those flowers of Cornus kousa look floating
 in the ocean of green leaves …

Telling you the truth, when I started to attend training courses for forest volunteers, which includes the seminars presided by academic experts of the nature, I found my brain was overwhelmed by massive amount of new information from forests. Is it Polygonatum odoratum, polygonatum falcatum, Polygonatum involucratum, or Disporum sessile? PANIC!!!! I think it was because I was clueless where to see in order for identifying a plant. In contrast, my senior forest volunteers know the thing, and take a cool step-by-step approach to classify a subject methodically. Even though, “Yes, in today’s DNA-based cataloging, maples are a part of Sapindaceae, and Aceraceae family was merged with Sapindaceae.” “Yes, we have to be careful here …” The process goes like this for each finding. It’s completely different from sports hiking to gain mileage or altitude quickly. The time in a forest flows very slowly, with an intellectual tension. That was a fun! Besides, at least on that evening, my feet were easy enough compared with them after a mountaineering day … My seniors gave me homework. “So, Naomi, you create a record of today’ study and email it to us. We’ll help you to check it collectively. Don’t worry.” Sounds very easy and kind offer for help, isn’t it?

The instructors are discussing … it’s fruits of Deutzia crenata.
These black-ish balls on the stem of Miscanthus sinensis are barns for aphids ants created.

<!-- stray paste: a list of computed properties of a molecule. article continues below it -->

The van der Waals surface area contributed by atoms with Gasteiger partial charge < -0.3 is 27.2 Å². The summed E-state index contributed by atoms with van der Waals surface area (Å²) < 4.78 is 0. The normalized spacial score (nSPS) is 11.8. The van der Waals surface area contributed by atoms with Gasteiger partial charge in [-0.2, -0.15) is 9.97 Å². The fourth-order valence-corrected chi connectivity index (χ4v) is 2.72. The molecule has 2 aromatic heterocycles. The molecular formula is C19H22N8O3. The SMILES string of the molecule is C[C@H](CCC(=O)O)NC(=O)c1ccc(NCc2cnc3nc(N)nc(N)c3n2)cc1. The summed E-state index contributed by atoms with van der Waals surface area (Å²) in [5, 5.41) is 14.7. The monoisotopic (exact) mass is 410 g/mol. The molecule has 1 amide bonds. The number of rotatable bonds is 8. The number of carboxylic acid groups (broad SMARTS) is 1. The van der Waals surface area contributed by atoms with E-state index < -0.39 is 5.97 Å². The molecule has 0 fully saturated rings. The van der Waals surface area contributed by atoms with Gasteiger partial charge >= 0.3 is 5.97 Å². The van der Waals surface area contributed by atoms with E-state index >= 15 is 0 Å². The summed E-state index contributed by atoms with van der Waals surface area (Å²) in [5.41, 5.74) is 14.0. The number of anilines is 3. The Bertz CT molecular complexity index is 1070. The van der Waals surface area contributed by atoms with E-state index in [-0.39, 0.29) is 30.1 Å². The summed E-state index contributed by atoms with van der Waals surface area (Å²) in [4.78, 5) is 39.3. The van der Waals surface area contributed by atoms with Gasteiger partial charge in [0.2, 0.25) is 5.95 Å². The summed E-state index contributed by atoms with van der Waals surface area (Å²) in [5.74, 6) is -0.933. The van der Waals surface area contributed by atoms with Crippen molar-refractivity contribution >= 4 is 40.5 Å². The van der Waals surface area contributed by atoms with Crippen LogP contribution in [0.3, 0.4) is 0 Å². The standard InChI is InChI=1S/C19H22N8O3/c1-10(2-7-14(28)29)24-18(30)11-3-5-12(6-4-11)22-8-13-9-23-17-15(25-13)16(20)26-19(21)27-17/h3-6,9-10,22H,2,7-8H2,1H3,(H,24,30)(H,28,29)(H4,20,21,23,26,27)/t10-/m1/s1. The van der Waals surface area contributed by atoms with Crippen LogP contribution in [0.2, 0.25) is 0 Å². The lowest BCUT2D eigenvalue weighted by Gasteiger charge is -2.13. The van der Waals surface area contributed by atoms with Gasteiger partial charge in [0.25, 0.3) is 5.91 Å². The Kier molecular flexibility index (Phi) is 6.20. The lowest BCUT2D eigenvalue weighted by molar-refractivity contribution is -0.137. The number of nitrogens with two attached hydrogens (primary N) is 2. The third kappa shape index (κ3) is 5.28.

The famous symbiotic relationship is in action!
Large Phytolacca americana are
 easy to find along Hadano Forestry Road.
 They came Japan some 150 years ago,
 and expanding their territory since then …

The Kanagawa Forest Instructors’ Association has a format to record each of these findings, and I was tasked to fill the cells of the spreadsheet based on my note. That has been, I would say, very complicated procedure. On my desk every evening for a while, I matched my photo and memos, google-sought to figure out the characteristics of each plant to identify the picture, and double-checked APG Plant Classification System if I was correctly recording the data in the latest denomination. Is this photo is on the right or left side of the road? Which bridge we were crossing when I wrote this memo? Etc. etc. … It took 10 nights to complete a form with the data collected during 4 hours’ walk. At the end of the day, I felt I’ve done something. Very educational experience, I tell you.

The main theme of the day was
 to identify flowering Lilium auratum,
 but they were still in green buds
 early July in Hadano Forestry Road.
 One of my seniors told me
 this year spring flowers came very early,
 but the summer cadre keeps their regular pace no matter what.
Phew! An abbreviated (and translated) version of my report.
 Actually, on that day we recorded more than 100 kinds of plants including some endangered species.

My seniors told me they are now circulating my excel table to multiple-examination … Oh My Buddha … have I created a record receiving at least “Pass” grade? Being a sentinel of environment is a task required to be meticulous and patient … Don’t rush. I’ve learned a lesson.

Cute. I’m still carrying last week’s theme.😍

If you find an environmental issues in Tanzawa, please make a contact with Kanagawa Natural Environment Conservation Center 神奈川県自然環境保全センター

657 Nanasawa, Atsugi City, 243-0121 2430121 厚木市七沢657
Phone: 046-248-0323

You can send an enquiry to them by clicking the bottom line of their homepage at